30 March 2020 (closed)
USD/IDR (16,230) -98.00 -0.60%
EUR/IDR (17,920) +122.83 +0.69%
Jakarta Composite Index (4,414.15) -131.07 -2.88%
Indonesia's Tourism Minister Arief Yahya said the government plans to offer the visa-free entry facility to 84 additional countries in 2016. This facility means that foreigners from designated countries do not need to obtain a visit visa before entering Indonesian territory (for visits under 30 days). This visa-free entry facility makes it easier for foreign tourists to enter Indonesia, and therefore it should boost tourist figures and foreign exchange earnings from the tourism industry.
Previously, Coordinating Minister for Maritime Affairs Rizal Ramli had already stated that the countries that are to receive the visa-free entry facility include Palestina, Pakistan, Honduras, Mongolia, Costa Rica, Israel, Mozambique, Macedonia, Madagascar, Guatemala, Armenia, Jamaica and Paraguay. However, as there were some protests against the visa-free visit facility for Israel, the Indonesian government will not offer this facility to Israel on grounds that both countries do not have diplomatic relations with each other.
Tourism Minister Arief Yahya is content to see Indonesia rising in the ranks of the Travel & Tourism Competitiveness Index 2015. In the latest edition Indonesia was ranked 50, up 20 places from the preceding ranking. This jump is caused by the heavily depreciated rupiah exchange rate (making it cheaper for foreigners to make a holiday in Indonesia) as well as political stability and the government's commitment to enhance infrastructure development (including soft infrastructure such as Internet infrastructure).
Indonesia still lags far behind its regional peers in terms of foreign visitor numbers. Whereas Thailand and Malaysia managed to attract 24.8 million and 27.4 million foreign tourists, respectively, in full-year 2014, Indonesia only welcomed 9.4 million foreign tourists in the same year. However, Minister Yahya said these countries had already made the tourism industry a leading industry years ago, while the Indonesian government has only recently started to realize the potential of the tourism industry.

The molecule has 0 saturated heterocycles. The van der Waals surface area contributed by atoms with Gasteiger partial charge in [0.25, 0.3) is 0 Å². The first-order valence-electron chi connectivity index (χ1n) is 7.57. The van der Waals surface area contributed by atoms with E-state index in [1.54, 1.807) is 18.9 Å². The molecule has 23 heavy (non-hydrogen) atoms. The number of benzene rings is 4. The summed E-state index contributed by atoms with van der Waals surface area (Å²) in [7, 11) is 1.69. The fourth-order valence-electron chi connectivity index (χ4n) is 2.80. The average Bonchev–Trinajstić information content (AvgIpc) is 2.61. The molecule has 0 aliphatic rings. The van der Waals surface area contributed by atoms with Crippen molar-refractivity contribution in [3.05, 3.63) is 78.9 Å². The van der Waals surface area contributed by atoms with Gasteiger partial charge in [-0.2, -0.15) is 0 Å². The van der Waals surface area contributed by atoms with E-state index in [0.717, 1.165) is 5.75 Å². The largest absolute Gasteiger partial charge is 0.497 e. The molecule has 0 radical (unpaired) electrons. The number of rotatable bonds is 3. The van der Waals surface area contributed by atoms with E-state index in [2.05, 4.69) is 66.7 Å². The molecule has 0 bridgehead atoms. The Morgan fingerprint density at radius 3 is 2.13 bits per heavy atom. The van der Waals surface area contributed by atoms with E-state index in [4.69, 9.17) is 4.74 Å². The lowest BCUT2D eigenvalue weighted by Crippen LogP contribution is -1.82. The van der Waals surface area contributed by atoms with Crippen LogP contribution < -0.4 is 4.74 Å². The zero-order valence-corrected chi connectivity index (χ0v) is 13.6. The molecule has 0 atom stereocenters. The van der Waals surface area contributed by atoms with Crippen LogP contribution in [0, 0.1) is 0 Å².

In the January-November 2015 period, a total of 8.8 million foreign tourists entered Indonesia, up 3.23 percent from the same period in the preceding year. Although Minister Yahya remains optimistic that the government target of welcoming 10 million foreign tourists can be achieved this year, we doubt that Indonesia will see the arrival of more than one million tourists in the last month of 2015 (this would be a new record figure).
Foreign Tourist Arrivals in Indonesia, 2013-2015:
|Month|| Tourist Arrivals
| Tourist Arrivals
| Tourist Arrivals
Foreign Tourist Arrivals in Indonesia, 2007-2015:
¹ indicates government target
Source: Statistics Indonesia (BPS)
If by April 2016 the visa-free visit facility will be granted to an additional 84 countries, then a total of 174 countries will no longer need a tourist visa before entering Indonesia. In September 2015 the government had already provided this facility to an additional 75 countries (from 15 countries previously). Through this facility, the government targets to attract 12 million foreign visitors in 2016.
The Indonesian government also has the ambitious target of welcoming 20 million foreign tourists by 2019, collecting USD $20 billion in foreign exchange.
Terrorist attacks in Jakarta to Impact on Tourist Numbers?
The recent terrorist attacks in Jakarta could mean a dip in foreign tourist arrivals at the start of 2016. From recent history we know that a portion of tourists tends to avoid Indonesia after a terrorist attack. After the 2002/2005 bombings in Bali and the 2009 Ritz-Carlton/Marriott bombings in Jakarta foreign visitor arrivals fell or stagnated in the following months. The terrorist attacks in Jakarta on 14 January 2016, however, only led to one foreign casualty (a Canadian) and one Indonesian victim and therefore foreigners may feel less threatened compared to the aforementioned terrorist attacks which took more lives.